Boris Johnson gets Tory candidate’s name wrong during by-election visit

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Boris Johnson promoted his party’s campaign by visiting a by-election constituency – but then the Tory candidate’s name was misplaced.

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On a whistle-stop visit to Oswestry in the North Shropshire constituency, the Prime Minister described Dr Neil Shastri-Hurst as a “brilliant” candidate – but did not find the correct name for the Conservative Party candidate, who served as a member of the British Army. Was a former medical officer. and an honorary NHS adviser who now works as a barrister.

Mr Johnson, wearing a mask, said: “I think we have a brilliant candidate Dr Neil Shastri-Hughes, whom I have just seen contribute to the lives of the community by vaccinating people, is a doctor among them. So many other talents and what he’s going to do is a very, very difficult job for the people of North Shropshire.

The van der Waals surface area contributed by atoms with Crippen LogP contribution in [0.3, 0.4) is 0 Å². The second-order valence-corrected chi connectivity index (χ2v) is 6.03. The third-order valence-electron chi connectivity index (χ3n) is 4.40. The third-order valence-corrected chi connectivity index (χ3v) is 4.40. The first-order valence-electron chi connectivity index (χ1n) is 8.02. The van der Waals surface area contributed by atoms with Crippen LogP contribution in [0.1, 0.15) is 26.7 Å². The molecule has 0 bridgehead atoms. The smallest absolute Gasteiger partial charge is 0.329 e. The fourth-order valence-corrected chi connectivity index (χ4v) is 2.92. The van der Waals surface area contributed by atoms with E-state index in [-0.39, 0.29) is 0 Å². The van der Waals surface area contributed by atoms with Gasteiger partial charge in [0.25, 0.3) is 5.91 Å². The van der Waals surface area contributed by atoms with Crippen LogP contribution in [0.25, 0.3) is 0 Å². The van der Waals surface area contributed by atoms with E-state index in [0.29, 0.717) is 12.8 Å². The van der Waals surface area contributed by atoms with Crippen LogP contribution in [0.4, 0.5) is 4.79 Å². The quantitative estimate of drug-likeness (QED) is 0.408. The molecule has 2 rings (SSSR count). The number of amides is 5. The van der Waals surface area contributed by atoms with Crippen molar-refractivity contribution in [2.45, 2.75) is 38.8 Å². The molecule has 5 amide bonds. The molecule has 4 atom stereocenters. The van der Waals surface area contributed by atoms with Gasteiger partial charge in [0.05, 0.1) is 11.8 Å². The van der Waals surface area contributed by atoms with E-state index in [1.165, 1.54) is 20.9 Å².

“I lived in this constituency, I used to shop at Oswestry, so I know a little bit of it.

“And he has all the issues, he understands what needs to be done to support the NHS to get investment in our hospitals, but also make sure we duel the A5, the Oswestry to Goboven railway Looking down the line, for other projects like this, I think he is a great candidate.”

Prime Minister Boris Johnson watches as someone receives his COVID-19 booster vaccine (Peter Byrne/PA)
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The prime minister later referred to the candidate as “Dr Neil” when he noticed that the medic had immunized members of the public at a pharmacy in Oswestry.

A by-election to replace Owen Patterson was triggered after the Standards Committee recommended that the former Conservative minister be suspended from parliament for 30 days for “serious” violations of a ban on paid lobbying by lawmakers. needed.

Following an unsuccessful government bid to delay the suspension while reforming the standard system, Mr Patterson announced his resignation as MP for the constituency following a government U-turn.

North Shropshire is considered an over-protected rural constituency for the Tories, which Mr Patterson has held since 1997.

In the 2019 general election, Mr Patterson won about 63 percent of the vote and defeated Labor by nearly 23,000 votes, with Lib Dems in third place.

Labor, Lib Dems and several other parties are contesting the election on 16 December.


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